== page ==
Washington State Cougars Men travel west to tackle EPLWA sides

wsu-central-social-badgePULLMAN, WA— The Washington State University Cougars Men’s Soccer Team is a club team that competes in the West Coast Soccer Association. While others over the years have argued the case for the Cougars to add varsity men’s soccer, the club team is busy playing it while wearing the school colors.

The first weekend in April the Cougars traveled over the mountains to take on the Oly Town Artesians and the Washington Premier South Sound FC Shock in two Evergreen Premier League preseason friendlies.

The trip was actually a year in the making. “We had attempted to schedule friendlies against South Sound FC as well as Spokane shadow last spring, but were not successful due to our schedules not matching up,” says WSU Men’s Club President Andrew Anderson. “This year we held conversations much earlier and were able to connect to South Sound FC as well as Oly Town Artesians FC. Both club were very flexible and were able to work with us in order for us to play back to back days while over on the west side.”

The Cougars came over on their own or with portions of the team. “Our guys either drove themselves or traveled with the team in vehicles that we had rented. We departed Pullman, WA on Friday and the majority of the players either stayed with teammates or at the hotel that was booked for our team.”

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WSU Goalkeeper and Club President Andrew Anderson was behind the camera when the Cougars visited the Puget Sound in early April, due to injury.

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Anderson recaps the matches. “On Saturday we kicked off the weekend by playing Oly Town Artesian’s in Olympia. Without much information about their program, our guys entered the match with a few nerves. Those nerves however were settled when Jack Klipfel scored the opening goal to give us the lead. Jack Klipfel would get another goal before half-time, while Oly Town would get one back before half as well. The Cougs lead at half 2-1 and confidence grew throughout the team heading into the second half. Several chances were not taken advantage of on both sides early on. It would be in the 70th minute when Oly Town would get the equalizer. The game would end 2-2. We walked away from the game a bit disappointed as we felt like we had the better opportunities to walk away with a win.”

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The next day the Cougars moved from Olympia to Puyallup to face one of the EPLWA’s annual contenders, Washington Premier South Sound FC. “Sunday we traveled a short distance to Washington Premier fields in Puyallup, WA,” Anderson recalls. “Several of our players have been either practice players with South Sound FC or full-time players our team was well aware of the qualities of their program. On Sunday we were only able to suite up 15 players as two of our starters had previous commitments that they needed to go back early to Pullman for. This along with having played a full 90 minutes the day before was a bit hard on our players.”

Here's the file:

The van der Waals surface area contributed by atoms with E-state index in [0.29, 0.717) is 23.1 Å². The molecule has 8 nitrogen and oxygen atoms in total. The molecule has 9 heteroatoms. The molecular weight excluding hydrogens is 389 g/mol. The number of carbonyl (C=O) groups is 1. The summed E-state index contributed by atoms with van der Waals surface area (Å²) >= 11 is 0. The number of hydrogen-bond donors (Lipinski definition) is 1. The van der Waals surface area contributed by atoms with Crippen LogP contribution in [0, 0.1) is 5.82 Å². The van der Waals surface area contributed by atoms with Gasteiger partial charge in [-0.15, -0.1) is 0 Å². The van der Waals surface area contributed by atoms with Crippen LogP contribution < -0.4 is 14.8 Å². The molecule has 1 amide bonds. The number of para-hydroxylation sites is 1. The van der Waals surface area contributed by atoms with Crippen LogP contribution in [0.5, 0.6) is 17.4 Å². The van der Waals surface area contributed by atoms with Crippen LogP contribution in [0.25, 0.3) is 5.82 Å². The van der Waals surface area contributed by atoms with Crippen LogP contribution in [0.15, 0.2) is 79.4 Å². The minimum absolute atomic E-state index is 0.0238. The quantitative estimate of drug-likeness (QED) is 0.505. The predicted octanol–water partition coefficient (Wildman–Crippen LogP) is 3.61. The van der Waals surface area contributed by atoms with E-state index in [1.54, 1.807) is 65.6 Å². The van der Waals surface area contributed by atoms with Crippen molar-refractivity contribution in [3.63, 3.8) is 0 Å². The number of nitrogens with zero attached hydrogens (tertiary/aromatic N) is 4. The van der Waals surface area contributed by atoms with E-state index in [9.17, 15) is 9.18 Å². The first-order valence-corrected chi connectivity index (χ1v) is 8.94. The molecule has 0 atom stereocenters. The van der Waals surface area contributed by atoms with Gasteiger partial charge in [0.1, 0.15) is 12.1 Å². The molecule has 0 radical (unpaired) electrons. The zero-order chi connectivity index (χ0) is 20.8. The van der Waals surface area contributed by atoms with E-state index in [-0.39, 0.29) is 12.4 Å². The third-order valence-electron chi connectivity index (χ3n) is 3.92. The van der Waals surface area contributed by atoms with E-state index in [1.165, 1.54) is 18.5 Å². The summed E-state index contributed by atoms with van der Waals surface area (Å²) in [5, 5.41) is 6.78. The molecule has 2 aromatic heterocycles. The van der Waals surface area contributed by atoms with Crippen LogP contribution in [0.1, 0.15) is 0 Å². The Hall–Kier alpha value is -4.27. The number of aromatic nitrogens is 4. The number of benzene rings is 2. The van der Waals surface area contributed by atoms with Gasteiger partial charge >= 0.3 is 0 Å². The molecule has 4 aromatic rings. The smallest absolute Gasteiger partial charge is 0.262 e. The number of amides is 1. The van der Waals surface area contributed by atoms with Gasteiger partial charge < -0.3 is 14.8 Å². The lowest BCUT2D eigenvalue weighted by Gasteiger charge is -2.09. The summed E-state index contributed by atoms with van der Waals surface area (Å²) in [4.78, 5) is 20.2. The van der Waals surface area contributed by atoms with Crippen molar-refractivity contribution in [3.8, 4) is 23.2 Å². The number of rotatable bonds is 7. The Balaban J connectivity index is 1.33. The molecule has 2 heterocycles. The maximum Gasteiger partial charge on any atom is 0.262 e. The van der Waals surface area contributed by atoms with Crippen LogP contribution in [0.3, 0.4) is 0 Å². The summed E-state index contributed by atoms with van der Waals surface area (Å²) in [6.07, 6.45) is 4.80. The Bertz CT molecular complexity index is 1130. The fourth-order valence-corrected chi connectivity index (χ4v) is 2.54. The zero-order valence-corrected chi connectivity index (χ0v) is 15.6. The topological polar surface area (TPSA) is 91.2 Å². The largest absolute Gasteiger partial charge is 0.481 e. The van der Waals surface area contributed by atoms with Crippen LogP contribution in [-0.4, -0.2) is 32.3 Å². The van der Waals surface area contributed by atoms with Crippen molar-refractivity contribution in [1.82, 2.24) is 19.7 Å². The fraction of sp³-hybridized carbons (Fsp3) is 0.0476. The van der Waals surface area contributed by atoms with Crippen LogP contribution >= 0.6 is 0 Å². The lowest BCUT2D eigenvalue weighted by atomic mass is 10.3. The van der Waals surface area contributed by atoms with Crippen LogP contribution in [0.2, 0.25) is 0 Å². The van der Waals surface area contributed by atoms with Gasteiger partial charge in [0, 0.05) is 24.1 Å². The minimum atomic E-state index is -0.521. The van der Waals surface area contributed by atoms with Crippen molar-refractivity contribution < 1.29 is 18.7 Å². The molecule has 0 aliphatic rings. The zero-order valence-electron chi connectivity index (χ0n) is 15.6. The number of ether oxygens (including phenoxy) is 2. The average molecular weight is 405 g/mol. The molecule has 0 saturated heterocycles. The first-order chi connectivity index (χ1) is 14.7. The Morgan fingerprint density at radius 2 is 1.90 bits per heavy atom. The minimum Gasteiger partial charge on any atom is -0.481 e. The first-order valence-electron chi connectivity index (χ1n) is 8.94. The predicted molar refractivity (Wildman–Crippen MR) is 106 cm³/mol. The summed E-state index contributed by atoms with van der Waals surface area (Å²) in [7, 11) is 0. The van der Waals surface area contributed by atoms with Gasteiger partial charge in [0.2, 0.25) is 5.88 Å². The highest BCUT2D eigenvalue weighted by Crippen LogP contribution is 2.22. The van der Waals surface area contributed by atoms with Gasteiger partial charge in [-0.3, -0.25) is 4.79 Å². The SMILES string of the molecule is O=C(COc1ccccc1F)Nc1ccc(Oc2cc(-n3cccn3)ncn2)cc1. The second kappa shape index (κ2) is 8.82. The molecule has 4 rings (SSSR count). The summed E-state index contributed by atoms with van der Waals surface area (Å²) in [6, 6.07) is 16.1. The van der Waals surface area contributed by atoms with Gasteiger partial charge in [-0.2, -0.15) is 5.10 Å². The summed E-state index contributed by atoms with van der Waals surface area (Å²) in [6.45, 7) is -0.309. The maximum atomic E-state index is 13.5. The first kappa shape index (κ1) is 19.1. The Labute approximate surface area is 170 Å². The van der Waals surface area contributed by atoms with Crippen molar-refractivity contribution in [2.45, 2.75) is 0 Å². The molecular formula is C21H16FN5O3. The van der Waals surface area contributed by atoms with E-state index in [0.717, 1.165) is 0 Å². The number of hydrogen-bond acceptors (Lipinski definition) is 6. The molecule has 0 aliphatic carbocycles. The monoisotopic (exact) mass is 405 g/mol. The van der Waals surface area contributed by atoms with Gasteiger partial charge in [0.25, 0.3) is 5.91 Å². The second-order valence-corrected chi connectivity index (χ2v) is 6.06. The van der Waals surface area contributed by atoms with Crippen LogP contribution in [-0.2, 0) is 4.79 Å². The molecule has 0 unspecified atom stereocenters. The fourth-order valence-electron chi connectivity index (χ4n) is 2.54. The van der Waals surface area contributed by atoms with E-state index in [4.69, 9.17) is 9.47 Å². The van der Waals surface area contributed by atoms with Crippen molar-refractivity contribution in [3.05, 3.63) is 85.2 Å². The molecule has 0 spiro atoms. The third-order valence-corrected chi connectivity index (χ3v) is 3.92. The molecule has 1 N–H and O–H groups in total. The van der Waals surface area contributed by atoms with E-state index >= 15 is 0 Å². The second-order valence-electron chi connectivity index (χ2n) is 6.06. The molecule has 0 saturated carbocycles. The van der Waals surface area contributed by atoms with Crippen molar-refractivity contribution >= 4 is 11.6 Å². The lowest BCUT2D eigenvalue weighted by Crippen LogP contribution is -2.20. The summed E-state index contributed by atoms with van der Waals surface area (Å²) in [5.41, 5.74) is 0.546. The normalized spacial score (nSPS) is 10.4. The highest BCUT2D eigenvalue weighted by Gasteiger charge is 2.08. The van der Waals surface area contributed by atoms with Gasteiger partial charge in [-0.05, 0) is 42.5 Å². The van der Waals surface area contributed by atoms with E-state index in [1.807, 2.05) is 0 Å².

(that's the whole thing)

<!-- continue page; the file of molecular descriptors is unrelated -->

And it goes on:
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Staying close in this one was not an option for WSU, who fell back by four goals before halftime. “WPSSFC capitalized on their opportunities early on and we never really got a hold of the game. At half-time WPSSFC led 4-0 and our guys were fairly deflated,” says Andrew. “Our coach David Simone did an outstanding job of lifting the guys spirits at half-time to have them work for the next 45 minutes and not to worry about the result as much as continuing to grow as a program. Our players would do that and walk away from the game with keeping the score to what it was at half-time, 4-0.”

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WSU and South Sound FC.

The Cougars players have a strong commitment to the sport of soccer. Club teams get some help from their colleges, but they also rely on student interest to thrive.

Anderson and the club are working on an expanded vision. “Our program is run by, funded by and structured by the players and our goal we are working towards currently is to structure the program so they are less functional and more tactical,” he says. “We would like our board (President, VP, Marketing etc.) to layout ideas and vision of the program, then using resources on campus such as our Sports Management Program at WSU to find individuals to set up ways to support the vision of the board. Currently we have an Operations Manager (Alyssa Gonzales) who has done an outstanding job for us.”

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If the Cougars can compete around the Northwest and in the WCSA, could Pullman one day host its own men’s club in the Evergreen Premier League? Not so fast, suggests Anderson.

“As far as Pullman ever having its own EPLWA club, I personally believe that this would be a stretch. With WSU ending in early May, there would have to be enough incentive for students to stick around for the summer to compete. If we were not able to create a big enough incentive, then our only player pool would be non-existent making it impossible for us to compete at that level during the summer.”

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